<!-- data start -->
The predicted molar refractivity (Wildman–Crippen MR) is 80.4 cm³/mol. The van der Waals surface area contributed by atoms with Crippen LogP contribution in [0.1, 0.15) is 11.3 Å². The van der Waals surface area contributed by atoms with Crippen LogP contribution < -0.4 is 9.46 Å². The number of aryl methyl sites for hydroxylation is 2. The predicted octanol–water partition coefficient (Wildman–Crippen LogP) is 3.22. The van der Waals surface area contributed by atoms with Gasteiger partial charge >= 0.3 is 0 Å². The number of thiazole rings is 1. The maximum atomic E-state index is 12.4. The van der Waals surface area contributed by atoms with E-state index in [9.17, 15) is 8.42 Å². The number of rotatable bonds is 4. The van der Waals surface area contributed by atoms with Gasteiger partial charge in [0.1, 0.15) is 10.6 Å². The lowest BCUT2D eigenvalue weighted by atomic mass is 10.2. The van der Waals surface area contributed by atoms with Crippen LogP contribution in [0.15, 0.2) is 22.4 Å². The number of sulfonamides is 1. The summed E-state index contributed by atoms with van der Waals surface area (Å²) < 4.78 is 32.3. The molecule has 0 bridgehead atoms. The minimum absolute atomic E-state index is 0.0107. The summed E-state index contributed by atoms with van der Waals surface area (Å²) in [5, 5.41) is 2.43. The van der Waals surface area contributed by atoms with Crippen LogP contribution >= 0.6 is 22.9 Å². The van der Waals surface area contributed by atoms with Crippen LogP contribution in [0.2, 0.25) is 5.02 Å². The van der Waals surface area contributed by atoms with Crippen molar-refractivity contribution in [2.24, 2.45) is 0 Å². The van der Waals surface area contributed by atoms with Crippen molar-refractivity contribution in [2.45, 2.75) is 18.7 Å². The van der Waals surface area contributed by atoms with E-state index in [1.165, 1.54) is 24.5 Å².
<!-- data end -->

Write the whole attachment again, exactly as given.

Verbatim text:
The predicted molar refractivity (Wildman–Crippen MR) is 80.4 cm³/mol. The van der Waals surface area contributed by atoms with Crippen LogP contribution in [0.1, 0.15) is 11.3 Å². The van der Waals surface area contributed by atoms with Crippen LogP contribution < -0.4 is 9.46 Å². The number of aryl methyl sites for hydroxylation is 2. The predicted octanol–water partition coefficient (Wildman–Crippen LogP) is 3.22. The van der Waals surface area contributed by atoms with Gasteiger partial charge >= 0.3 is 0 Å². The number of thiazole rings is 1. The maximum atomic E-state index is 12.4. The van der Waals surface area contributed by atoms with E-state index in [9.17, 15) is 8.42 Å². The number of rotatable bonds is 4. The van der Waals surface area contributed by atoms with Gasteiger partial charge in [0.1, 0.15) is 10.6 Å². The lowest BCUT2D eigenvalue weighted by atomic mass is 10.2. The van der Waals surface area contributed by atoms with Crippen LogP contribution in [0.15, 0.2) is 22.4 Å². The number of sulfonamides is 1. The summed E-state index contributed by atoms with van der Waals surface area (Å²) < 4.78 is 32.3. The molecule has 0 bridgehead atoms. The minimum absolute atomic E-state index is 0.0107. The summed E-state index contributed by atoms with van der Waals surface area (Å²) in [5, 5.41) is 2.43. The van der Waals surface area contributed by atoms with Crippen LogP contribution >= 0.6 is 22.9 Å². The van der Waals surface area contributed by atoms with Crippen LogP contribution in [0.2, 0.25) is 5.02 Å². The van der Waals surface area contributed by atoms with Crippen molar-refractivity contribution in [2.24, 2.45) is 0 Å². The van der Waals surface area contributed by atoms with Crippen molar-refractivity contribution in [2.45, 2.75) is 18.7 Å². The van der Waals surface area contributed by atoms with E-state index in [1.165, 1.54) is 24.5 Å².